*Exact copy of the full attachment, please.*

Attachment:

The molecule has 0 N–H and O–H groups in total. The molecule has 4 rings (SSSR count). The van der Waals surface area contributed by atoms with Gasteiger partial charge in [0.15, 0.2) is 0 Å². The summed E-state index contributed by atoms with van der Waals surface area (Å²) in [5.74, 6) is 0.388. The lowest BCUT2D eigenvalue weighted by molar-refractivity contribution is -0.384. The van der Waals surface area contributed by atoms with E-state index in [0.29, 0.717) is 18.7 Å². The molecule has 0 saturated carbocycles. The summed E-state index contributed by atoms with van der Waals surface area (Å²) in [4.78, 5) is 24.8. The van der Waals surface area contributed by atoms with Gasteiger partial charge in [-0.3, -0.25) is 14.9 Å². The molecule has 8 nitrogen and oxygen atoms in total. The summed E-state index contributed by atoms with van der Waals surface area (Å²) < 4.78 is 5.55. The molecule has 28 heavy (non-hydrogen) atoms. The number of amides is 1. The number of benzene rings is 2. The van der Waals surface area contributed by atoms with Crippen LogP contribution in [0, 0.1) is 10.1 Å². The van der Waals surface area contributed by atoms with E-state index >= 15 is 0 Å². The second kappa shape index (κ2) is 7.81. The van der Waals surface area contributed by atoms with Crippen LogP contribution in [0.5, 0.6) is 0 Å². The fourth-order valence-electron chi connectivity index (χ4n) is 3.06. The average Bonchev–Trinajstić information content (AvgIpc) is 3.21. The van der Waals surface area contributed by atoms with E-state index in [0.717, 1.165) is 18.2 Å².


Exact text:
The molecule has 0 N–H and O–H groups in total. The molecule has 4 rings (SSSR count). The van der Waals surface area contributed by atoms with Gasteiger partial charge in [0.15, 0.2) is 0 Å². The summed E-state index contributed by atoms with van der Waals surface area (Å²) in [5.74, 6) is 0.388. The lowest BCUT2D eigenvalue weighted by molar-refractivity contribution is -0.384. The van der Waals surface area contributed by atoms with E-state index in [0.29, 0.717) is 18.7 Å². The molecule has 0 saturated carbocycles. The summed E-state index contributed by atoms with van der Waals surface area (Å²) in [4.78, 5) is 24.8. The van der Waals surface area contributed by atoms with Gasteiger partial charge in [-0.3, -0.25) is 14.9 Å². The molecule has 8 nitrogen and oxygen atoms in total. The summed E-state index contributed by atoms with van der Waals surface area (Å²) < 4.78 is 5.55. The molecule has 28 heavy (non-hydrogen) atoms. The number of amides is 1. The number of benzene rings is 2. The van der Waals surface area contributed by atoms with Crippen LogP contribution in [0, 0.1) is 10.1 Å². The van der Waals surface area contributed by atoms with E-state index >= 15 is 0 Å². The second kappa shape index (κ2) is 7.81. The van der Waals surface area contributed by atoms with Crippen LogP contribution in [0.5, 0.6) is 0 Å². The fourth-order valence-electron chi connectivity index (χ4n) is 3.06. The average Bonchev–Trinajstić information content (AvgIpc) is 3.21. The van der Waals surface area contributed by atoms with E-state index in [0.717, 1.165) is 18.2 Å².